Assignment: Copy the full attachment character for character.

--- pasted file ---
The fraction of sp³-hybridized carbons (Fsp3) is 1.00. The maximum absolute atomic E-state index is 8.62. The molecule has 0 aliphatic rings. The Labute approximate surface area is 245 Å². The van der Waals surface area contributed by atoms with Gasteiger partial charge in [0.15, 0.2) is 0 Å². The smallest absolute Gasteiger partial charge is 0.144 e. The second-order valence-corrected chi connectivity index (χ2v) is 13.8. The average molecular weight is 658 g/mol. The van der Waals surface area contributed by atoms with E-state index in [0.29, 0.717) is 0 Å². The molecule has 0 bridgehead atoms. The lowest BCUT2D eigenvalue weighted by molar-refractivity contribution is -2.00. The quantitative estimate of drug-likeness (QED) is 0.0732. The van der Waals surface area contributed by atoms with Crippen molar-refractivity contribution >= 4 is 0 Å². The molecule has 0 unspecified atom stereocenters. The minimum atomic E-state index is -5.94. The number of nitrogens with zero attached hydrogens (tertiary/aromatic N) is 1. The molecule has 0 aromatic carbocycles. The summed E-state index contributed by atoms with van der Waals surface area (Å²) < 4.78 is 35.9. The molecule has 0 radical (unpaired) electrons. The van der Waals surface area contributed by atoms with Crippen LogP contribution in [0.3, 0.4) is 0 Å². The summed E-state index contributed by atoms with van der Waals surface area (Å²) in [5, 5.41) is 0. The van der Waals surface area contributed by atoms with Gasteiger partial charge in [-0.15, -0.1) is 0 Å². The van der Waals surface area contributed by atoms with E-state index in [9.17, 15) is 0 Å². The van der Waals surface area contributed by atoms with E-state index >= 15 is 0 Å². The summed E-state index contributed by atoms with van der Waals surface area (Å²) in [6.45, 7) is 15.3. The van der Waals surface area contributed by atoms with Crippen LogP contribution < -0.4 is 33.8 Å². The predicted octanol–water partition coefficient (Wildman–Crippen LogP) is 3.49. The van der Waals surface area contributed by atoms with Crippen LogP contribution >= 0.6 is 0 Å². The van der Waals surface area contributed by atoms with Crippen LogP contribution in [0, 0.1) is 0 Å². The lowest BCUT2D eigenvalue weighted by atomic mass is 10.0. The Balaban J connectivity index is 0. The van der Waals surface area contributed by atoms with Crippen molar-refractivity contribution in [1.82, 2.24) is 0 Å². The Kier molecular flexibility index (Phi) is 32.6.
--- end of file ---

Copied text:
The fraction of sp³-hybridized carbons (Fsp3) is 1.00. The maximum absolute atomic E-state index is 8.62. The molecule has 0 aliphatic rings. The Labute approximate surface area is 245 Å². The van der Waals surface area contributed by atoms with Gasteiger partial charge in [0.15, 0.2) is 0 Å². The smallest absolute Gasteiger partial charge is 0.144 e. The second-order valence-corrected chi connectivity index (χ2v) is 13.8. The average molecular weight is 658 g/mol. The van der Waals surface area contributed by atoms with E-state index in [0.29, 0.717) is 0 Å². The molecule has 0 bridgehead atoms. The lowest BCUT2D eigenvalue weighted by molar-refractivity contribution is -2.00. The quantitative estimate of drug-likeness (QED) is 0.0732. The van der Waals surface area contributed by atoms with Crippen molar-refractivity contribution >= 4 is 0 Å². The molecule has 0 unspecified atom stereocenters. The minimum atomic E-state index is -5.94. The number of nitrogens with zero attached hydrogens (tertiary/aromatic N) is 1. The molecule has 0 aromatic carbocycles. The summed E-state index contributed by atoms with van der Waals surface area (Å²) < 4.78 is 35.9. The molecule has 0 radical (unpaired) electrons. The van der Waals surface area contributed by atoms with Crippen LogP contribution in [0.3, 0.4) is 0 Å². The summed E-state index contributed by atoms with van der Waals surface area (Å²) in [5, 5.41) is 0. The van der Waals surface area contributed by atoms with Gasteiger partial charge in [-0.15, -0.1) is 0 Å². The van der Waals surface area contributed by atoms with E-state index in [9.17, 15) is 0 Å². The van der Waals surface area contributed by atoms with E-state index >= 15 is 0 Å². The summed E-state index contributed by atoms with van der Waals surface area (Å²) in [6.45, 7) is 15.3. The van der Waals surface area contributed by atoms with Crippen LogP contribution < -0.4 is 33.8 Å². The predicted octanol–water partition coefficient (Wildman–Crippen LogP) is 3.49. The van der Waals surface area contributed by atoms with Crippen LogP contribution >= 0.6 is 0 Å². The van der Waals surface area contributed by atoms with Crippen LogP contribution in [0, 0.1) is 0 Å². The lowest BCUT2D eigenvalue weighted by atomic mass is 10.0. The Balaban J connectivity index is 0. The van der Waals surface area contributed by atoms with Crippen molar-refractivity contribution in [1.82, 2.24) is 0 Å². The Kier molecular flexibility index (Phi) is 32.6.